Measurement
It is important to clearly conceptualize and operationalize each variable in a research study. Variables must be defined in such a way that the researchers involved in the study, as well as those who utilize the research after it is published, understand the variables in the same way. Likewise, the measurement of the variable must be defined in such a way that everyone involved in the study will measure it in exactly the same way each time it is measured. In addition, if another researcher wants to replicate your study at a later date, the measurement strategies should be clear enough so that they can be accurately replicated.
Measurement is a systematic process that involves assigning labels (usually numbers) to characteristics of people, objects, or events using explicit and consistent rules so that, ideally, the labels accurately represent the characteristic measured. Measurement is vulnerable to errors, both systematic and random. Random measurement errors are errors that occur randomly. Systematic measurement error is a pattern of error that occurs across many participants. We will cover random and systematic measurement errors in more detail in Chapter 3.
The goal of developing clear and accurate measurement procedures is to develop instruments with adequate reliability and validity. The reliability of a measurement is the degree of consistency of the measure. It refl ects the amount of random error in the measurement. If a measure is applied repeatedly to the same person or situation, does it yield the same result each time? For example, suppose you use a bathroom scale to measure a person’s weight. If it indicates the same weight each time the person steps onto it, then the scale or measure is reliable. It may not, however, be accurate. Suppose we go to the doctor’s office and find out that the scale at home shows the person’s weight as 20 pounds higher than his or her actual weight. The home scale is reliable, but not accurate based on the assumption that the doctor’s scale is accurate.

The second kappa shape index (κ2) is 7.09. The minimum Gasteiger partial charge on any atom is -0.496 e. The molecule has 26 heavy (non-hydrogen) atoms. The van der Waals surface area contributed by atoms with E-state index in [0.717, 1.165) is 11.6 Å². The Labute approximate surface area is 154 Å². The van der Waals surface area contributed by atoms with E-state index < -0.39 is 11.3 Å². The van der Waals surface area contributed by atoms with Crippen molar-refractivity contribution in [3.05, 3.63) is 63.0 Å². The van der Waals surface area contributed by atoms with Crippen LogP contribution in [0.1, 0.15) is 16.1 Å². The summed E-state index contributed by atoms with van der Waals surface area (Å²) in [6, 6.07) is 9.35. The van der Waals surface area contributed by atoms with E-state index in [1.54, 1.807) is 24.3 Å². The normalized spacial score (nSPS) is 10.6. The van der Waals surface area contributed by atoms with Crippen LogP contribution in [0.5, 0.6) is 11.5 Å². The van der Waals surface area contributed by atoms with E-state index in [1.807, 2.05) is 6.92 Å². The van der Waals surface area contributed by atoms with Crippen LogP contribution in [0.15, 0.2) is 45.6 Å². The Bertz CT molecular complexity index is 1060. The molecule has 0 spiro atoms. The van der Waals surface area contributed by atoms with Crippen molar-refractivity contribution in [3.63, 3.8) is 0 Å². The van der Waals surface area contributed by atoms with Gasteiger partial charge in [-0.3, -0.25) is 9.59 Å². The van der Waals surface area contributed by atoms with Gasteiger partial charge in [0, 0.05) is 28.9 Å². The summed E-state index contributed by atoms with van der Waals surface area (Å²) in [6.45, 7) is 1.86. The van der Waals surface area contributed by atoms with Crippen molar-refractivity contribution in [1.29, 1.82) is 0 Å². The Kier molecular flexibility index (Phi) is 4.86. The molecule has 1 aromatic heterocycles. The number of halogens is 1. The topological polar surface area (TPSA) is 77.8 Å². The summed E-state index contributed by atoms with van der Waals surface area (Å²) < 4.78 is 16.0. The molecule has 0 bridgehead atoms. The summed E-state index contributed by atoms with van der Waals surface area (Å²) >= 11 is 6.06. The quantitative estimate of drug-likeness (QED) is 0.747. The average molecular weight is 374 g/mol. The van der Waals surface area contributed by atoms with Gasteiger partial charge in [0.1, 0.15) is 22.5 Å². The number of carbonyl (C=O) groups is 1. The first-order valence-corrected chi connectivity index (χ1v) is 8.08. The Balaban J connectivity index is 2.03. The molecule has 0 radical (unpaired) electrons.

The general definition of measurement validity is the degree to which accumulated evidence and theory support interpretations and uses of scores derived from a measure. The validity of a measurement refers to the accuracy of a measure. A measure can be reliable, as in the home bathroom scale above, but it may not be accurate or valid. Validity reflects the amount of systematic error in our measurement procedures. Suppose two observers of a student in a classroom are given a clear list of behaviors to count, for the purpose of measuring behaviors that correspond to symptoms of Attention Deficit Disorder (ADD). The researcher may have defined the behaviors that suggest the hyperactive symptoms of ADD, but failed to include the behaviors that suggest the inattentive symptoms of ADD. Therefore, the two observers would be able to consistently or reliably count the hyperactive behaviors of the study, but not the inattentive behaviors, and thus would not accurately or validly be assessing the total symptoms of ADD. Again, the key to creating measures that are both reliable and valid is to clearly conceptualize and operationalize each variable of interest in one’s research study.

Levels of Measurement
The way a variable is operationalized will generally determine the level at which the data will be collected. If the variable “age” is defined by categories “0–10 years old,” “11–20 years old,” “21–30 years old,” etc., then we would not know the actual age of the participants, but only these approximations. If participants are asked to enter their age, then we would know the actual number of years of age of each participant. If participants are asked to enter their birth date, then we would know their age to the day. Determining what level of measurement we need for each variable is part of operationalizing a variable. Variables can be defined at four basic levels of measurement: nominal, ordinal, interval, and ratio. The level of measurement used for a variable determines the extent to which the value of a variable can be quantified.